Germany jumps in the race for viable
Aug 19, 2009 - The Associated Press
Forget that they're cramped, have a limited driving
range and outstrip the average consumer's pocketbook.
The race is on to create a viable electric car.
Germany - home to brands including Volkswagen, Porsche
and BMW - became the latest country to fast track
development of electric cars, the government approving
a plan Wednesday that aims to put 1 million of them
on the road by 2020.
The goal is ambitious. Of the 41 million cars in
the country, only 1,452 are electric, and Germany
is entering an increasingly congested field.
This month alone, Nissan Motor Co. in Japan unveiled
the Leaf, an electric car scheduled to go into mass
production for a global market in 2012. General Motors
touted triple-digit mileage figures for its rechargeable
Chevrolet Volt. And President Barack Obama committed
$2.4 billion in federal grants to develop next-generation
electric vehicles and batteries in the U.S.
To help bring Germany up to speed, the government
plans to spend some euro500 million ($705 million)
on the plan over the next three years - including
euro115 million ($164 million) to establish eight
test regions examining how the cars could best be
It plans to put euro170 million ($242 million) into
battery research, making domestic production a priority
and ensuring that German experts are trained in the
"It is important that we couple a decreasing dependency
on oil imports with not suddenly becoming dependent
on battery imports," Economy Minister Karl-Theodor
zu Guttenberg said.
The massive, sensitive, costly and fast-depleting
batteries that take the place of international combustion
engines and gasoline are expensive to produce, and
countries like South Korea and Japan are far ahead
in research and development.
Electric cars are also more limited than their gas-guzzling
cousins, running 40 and 120 miles (60 to 200 kilometers)
on a charge, while taking anywhere from two to seven
hours to fully recharge.
Guttenberg said a market introduction plan would
be examined, and financing would be a question for
the government that emerges from Germany's Sept. 27
However, while the plan calls for electric cars to
be put on the market starting in 2012, it does not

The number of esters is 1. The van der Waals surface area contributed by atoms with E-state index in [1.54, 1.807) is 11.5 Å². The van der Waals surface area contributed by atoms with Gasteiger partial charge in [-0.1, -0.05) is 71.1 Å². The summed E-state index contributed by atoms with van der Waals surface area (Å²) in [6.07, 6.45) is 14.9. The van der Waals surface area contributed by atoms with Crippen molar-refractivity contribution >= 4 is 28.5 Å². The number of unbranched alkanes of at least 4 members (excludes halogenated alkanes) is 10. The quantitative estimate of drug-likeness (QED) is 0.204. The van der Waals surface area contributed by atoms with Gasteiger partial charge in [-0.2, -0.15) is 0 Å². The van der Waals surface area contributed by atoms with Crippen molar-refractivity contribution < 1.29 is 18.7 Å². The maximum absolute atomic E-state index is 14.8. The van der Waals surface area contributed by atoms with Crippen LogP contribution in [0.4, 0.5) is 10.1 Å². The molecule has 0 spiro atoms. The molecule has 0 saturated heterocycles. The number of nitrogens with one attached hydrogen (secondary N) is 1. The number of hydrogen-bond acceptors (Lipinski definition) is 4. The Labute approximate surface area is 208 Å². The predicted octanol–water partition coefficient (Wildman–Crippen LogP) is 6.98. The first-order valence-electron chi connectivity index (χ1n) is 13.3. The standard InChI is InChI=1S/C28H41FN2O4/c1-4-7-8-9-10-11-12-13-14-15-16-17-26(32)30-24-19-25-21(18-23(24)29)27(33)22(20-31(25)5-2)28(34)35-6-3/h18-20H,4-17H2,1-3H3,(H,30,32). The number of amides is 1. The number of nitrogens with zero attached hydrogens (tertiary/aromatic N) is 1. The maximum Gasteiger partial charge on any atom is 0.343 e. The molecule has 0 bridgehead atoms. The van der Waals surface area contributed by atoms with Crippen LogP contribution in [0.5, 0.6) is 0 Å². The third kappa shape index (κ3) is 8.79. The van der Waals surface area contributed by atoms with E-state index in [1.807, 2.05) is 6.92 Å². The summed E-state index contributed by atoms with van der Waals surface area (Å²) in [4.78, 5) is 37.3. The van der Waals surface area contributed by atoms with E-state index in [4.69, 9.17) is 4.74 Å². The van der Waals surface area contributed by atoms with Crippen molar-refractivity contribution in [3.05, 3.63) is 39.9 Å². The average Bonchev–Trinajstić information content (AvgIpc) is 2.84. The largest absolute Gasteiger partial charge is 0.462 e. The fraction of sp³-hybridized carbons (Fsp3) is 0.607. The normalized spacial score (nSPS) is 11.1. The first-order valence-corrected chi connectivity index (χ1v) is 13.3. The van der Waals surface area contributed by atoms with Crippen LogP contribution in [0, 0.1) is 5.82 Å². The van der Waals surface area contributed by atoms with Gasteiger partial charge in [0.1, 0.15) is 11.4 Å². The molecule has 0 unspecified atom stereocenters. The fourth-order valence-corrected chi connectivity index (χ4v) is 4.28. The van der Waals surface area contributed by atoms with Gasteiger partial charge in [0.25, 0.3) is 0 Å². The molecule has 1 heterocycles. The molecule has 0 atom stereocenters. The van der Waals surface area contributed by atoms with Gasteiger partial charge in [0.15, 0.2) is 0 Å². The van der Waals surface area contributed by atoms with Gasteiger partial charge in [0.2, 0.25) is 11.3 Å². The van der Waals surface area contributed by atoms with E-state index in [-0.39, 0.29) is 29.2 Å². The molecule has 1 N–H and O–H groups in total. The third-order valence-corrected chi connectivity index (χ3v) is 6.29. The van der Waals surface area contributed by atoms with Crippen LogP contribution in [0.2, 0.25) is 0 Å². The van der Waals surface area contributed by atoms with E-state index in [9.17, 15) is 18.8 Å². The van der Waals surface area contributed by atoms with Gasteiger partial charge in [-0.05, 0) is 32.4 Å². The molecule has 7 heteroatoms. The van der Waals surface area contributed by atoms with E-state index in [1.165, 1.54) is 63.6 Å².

specify what if any incentives might be offered to
would-be buyers - a point criticized as a weakness.
Electric cars are becoming a more common sight in
European cities where the streets are narrow, parking
spots are rare and traffic is thick.
From London - where hundreds of the two-seater G-Wiz
ply the streets - to Berlin, the demand for the small
vehicles is forecast to rise even as a long-lasting
battery remains out of reach.
Analysts expect global production of purely electric
cars to expand rapidly in the coming years. IHS Global
Insight forecast that it will grow from nearly 9,500
this year to more than 58,000 in 2011.
Jay Nagley, the publisher of Clean Green Cars, a
British online guide to environmentally friendly vehicles,
said the G-Wiz, while ubiquitous, is technically not
a car but an "electronic quadricycle."
He said the G-Wiz had limited appeal outside the
British capital, where wealthier residents use it
mostly to avoid parking fees and the city's hefty
"It's pretty expensive paying seven grand for a
four-wheeled motorcycle. You'd be pretty brave to
take it outside the city center," he said.
In April, London Mayor Boris Johnson launched a plan
to get 100,000 electric cars onto the streets of London
by 2015, including the creation of 25,000 charging
He promised electric motorists an exemption from
the congestion charge imposed on drivers in central
London, an annual savings of up to 1,700 pounds (about
Germany's Volkswagen AG, Europe's biggest automaker,
has said it hopes to introduce its first electric
cars on the market in 2013. Daimler AG, which has
been testing an electric version of its two-seater
Smart, is working with California-based electric car
maker Tesla Motors Inc. on developing better battery
and electric drive systems.
Tesla has earned praise for its low-slung Roadster,
a $109,000 two-seat sports car that can get more than
200 miles on a single charge.
In the U.S., General Motors Co. plans to offer the
Volt - a hybrid electric car - next year at a cost
of about $40,000.
Ford Motor Co. will also offer an all-electric commercial
van in 2010 and plans to have three other electric
vehicles available in the U.S. by 2012. Johnson Controls-Saft,
which will supply the battery system for the plug-in
hybrid electric vehicle, is a joint venture between
auto parts maker Johnson Controls Inc. and Paris-based
battery producer Saft SA. Both companies are receiving
tax credits and other incentives to assemble the cars
and battery packs in the U.S.
Elsewhere, rival Mitsubishi Motors Corp. launched
an electric vehicle in June, the 4.59 million yen
($48,300) i-MiEV, and other companies have plans in
German officials insisted their country hasn't missed
the boat. Transport Minister Wolfgang Tiefensee said
even Japan hasn't yet achieved a "real breakthrough."
The government noted that the cars' batteries currently
cost up to euro15,000 ($21,000), and wrestling the
cost down will be important. They said other measures
that will be considered include incentives such as
special traffic lanes or parking spots for electric
AP Auto Writer Kimberly S. Johnson in Detroit and
Associated Press Writer Raphael Satter in London contributed
to this report.